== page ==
17. Mendoza

Mendoza, Argentina
© Alexandre Fagundes De Fagundes | Dreamstime.com

The capital of the province of the same name was founded in 1561 by Pedro de Castillo and is also called the “city of sun and good wine” because of the climate and viticulture in the region. Around Mendoza, the barren dry steppe of the Cuyo region characterizes the landscape. The city and surrounding area are irrigated, so massive, shady avenues of trees line Mendoza’s streets, and the country’s best grapevines grow in the surrounding area.

Several plazas in the center such as Plaza Independencia, Plaza San Martin, Plaza España or Plaza Sarmiento, a lively pedestrian zone with many street cafes, restaurants, bars and stores as well as street musicians give the city its typical flair.

The historical monuments of the city are grouped around the Plaza Pedro del Castillo. Here, for example, you can visit the Iglesia San Francisco, and just across the street is the Museo del Área Fundacional, which houses numerous archaeological finds. Under Plaza Independencia is the Museo Municipal de Arte Moderne, which regularly hosts temporary exhibitions by local artists. On the sidewalk of Av Las Heras de Mayo is the extraordinary Museo Popular Callejero, which uses diorama boxes to document the history of one of Mendoza’s greatest streets.

Mendoza’s green lung, the Parque General San Martin, with over 400ha of land as well as a small lake, is a true recreational paradise and is popular with locals and visitors alike. From there, we recommend a short climb up the famous Cerro de la Gloria, as it offers a magnificent view of the city and the adjacent valley.

16. Ushuaia

Ushuaia
© Saiko3p | Dreamstime.com

Actually, Ushuaia is not quite the end of the world, but the capital of Tierra del Fuego has at least the title of the southernmost city in the world. Unique landscapes, fascinating glaciers, diverse wildlife and extremely unstable temperatures make the city at the southern tip of South America a real event. Even a lighthouse named “Fin de Mundo”, meaning end of the world, is appropriately located near Ushuaia.

A special attraction when visiting the city is the unique Tierra del Fuego National Park, but Ushuaia in itself also offers some interesting sights and helps you see the world differently. Go to the southernmost city of the entire continent and experience unforgettable natural spectacles – after all, Ushuaia is not that far from the South Pole anymore.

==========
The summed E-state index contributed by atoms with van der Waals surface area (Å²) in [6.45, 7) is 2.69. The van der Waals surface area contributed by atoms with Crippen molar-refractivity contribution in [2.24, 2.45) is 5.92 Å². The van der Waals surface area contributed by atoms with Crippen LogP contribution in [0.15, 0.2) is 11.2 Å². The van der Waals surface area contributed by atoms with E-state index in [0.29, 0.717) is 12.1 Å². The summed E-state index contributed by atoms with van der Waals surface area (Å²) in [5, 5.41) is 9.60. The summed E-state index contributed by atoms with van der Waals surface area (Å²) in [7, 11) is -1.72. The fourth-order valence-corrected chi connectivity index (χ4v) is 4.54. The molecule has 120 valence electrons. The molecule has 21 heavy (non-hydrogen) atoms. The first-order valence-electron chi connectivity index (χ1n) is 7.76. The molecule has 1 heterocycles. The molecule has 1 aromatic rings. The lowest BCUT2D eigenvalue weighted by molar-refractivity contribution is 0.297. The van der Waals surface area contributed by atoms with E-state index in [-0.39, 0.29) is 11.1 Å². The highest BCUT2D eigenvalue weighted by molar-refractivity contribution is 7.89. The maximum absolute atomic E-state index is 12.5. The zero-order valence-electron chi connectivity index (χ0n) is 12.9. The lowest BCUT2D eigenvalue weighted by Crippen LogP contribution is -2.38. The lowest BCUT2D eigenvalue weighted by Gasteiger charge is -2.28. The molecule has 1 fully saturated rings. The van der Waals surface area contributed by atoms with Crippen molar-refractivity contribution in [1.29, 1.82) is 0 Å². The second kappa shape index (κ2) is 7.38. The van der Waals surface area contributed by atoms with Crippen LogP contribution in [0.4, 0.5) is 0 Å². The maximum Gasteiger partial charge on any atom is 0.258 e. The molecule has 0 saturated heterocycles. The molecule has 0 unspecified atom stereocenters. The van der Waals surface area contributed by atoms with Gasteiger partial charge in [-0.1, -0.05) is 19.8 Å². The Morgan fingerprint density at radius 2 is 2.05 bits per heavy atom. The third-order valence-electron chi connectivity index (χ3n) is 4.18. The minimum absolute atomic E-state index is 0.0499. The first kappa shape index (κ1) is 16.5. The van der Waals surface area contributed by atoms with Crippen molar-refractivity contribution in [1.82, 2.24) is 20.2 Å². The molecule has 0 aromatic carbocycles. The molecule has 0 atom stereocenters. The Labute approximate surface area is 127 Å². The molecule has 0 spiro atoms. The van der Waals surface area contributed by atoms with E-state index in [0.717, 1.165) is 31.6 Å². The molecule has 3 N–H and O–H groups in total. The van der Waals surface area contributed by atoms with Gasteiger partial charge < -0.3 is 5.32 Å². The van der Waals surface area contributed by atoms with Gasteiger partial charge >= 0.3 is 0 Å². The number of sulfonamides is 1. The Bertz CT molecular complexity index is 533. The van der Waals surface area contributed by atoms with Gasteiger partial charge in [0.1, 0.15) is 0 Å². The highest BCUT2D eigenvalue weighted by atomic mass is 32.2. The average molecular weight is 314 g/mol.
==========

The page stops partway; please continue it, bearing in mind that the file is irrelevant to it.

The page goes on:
The sights in Ushuaia are mainly scenic highlights, as the extraordinary landscape around the city is a special event. A boat trip on the Beagle Channel, hiking in the diverse landscape of Tierra del Fuego National Park or observing sea lions in their natural habitat: there are many unforgettable things to see in Ushuaia.

15. Quebrada de Humahuaca

Mountain of fourteen colors, Quebrada de Humahuaca
© Oliver Foerstner | Dreamstime.com

Humahuaca is a city in the province of Jujuy in Argentina, located on the Río Grande de Jujuy in the gorge “Quebrada de Humahuaca”. Located in a desert climate, the city is a popular destination for travelers mainly because of its well-preserved colonial buildings and its lively weekly market.

The 150-kilometer-long gorge, which rises from the mountain town of San Salvador de Jujuy at an altitude of 1,200 meters to nearly 3,000 meters at Humahuaca, is one of the most impressive sights Argentina has to offer. The most famous section is certainly the one from Tilcara to Purmamarca, because here are the “Siete Colores”, the “Mountains of the Seven Colors”. The mountains shine with their yellow, white, red, turquoise, blue, orange and purple layers of rock.

The vegetation in this area is sparse, yet at sunrise or sunset the Quebrada shines with almost supernatural beauty as the colored rock layers begin to glow. The interesting colorations are the result of sedimentary deposits, a process that took over 600 million years. Unlike the other regions of Argentina, the Quebrada is home to many indigenous people who have retreated to their villages here.

The Catholic Church was only able to gain a foothold in the Jujuy region by adding a few Christian elements to the myths of Pachamama, the Earth Mother, and otherwise not trying to take away the Indians’ culture and religion. The breathtaking scenery and the history of the land make a trip through this valley an unforgettable experience.

14. San Ignacio Mini

San Ignacio Mini
© Brizardh | Dreamstime.com

San Ignacio Mini is a former Jesuit reduction in northeastern Argentina. Around 1610, the first Jesuits arrived for missionary purposes in the border region where Argentina, Paraguay and Brazil meet. In 1696 the Mission San Ignacio Mini was founded. From there, the Guarani Indians were to be converted to the Christian faith. In its heyday, San Ignacio Mini housed around 4000 inhabitants, consisting of Indians and missionaries.

Because the Jesuit bases produced high yields within a short period of time, the Jesuits were expelled from the area by the Spanish colonial rulers. When the Jesuits were chased away by the Spanish, the Indians also left the reduction, and the city remained abandoned from then on.

The reductions were intended to serve both as a mission for the resident Indians and to protect them from slave traders. Nevertheless, scholars differ in their opinions about this. Some consider the missions to be shining examples of development aid, while others consider it to be nothing more than colonization and enrichment at the expense of the Indians. UNESCO elevated San Ignacio to World Heritage status in 1984, along with 4 other Argentine missions.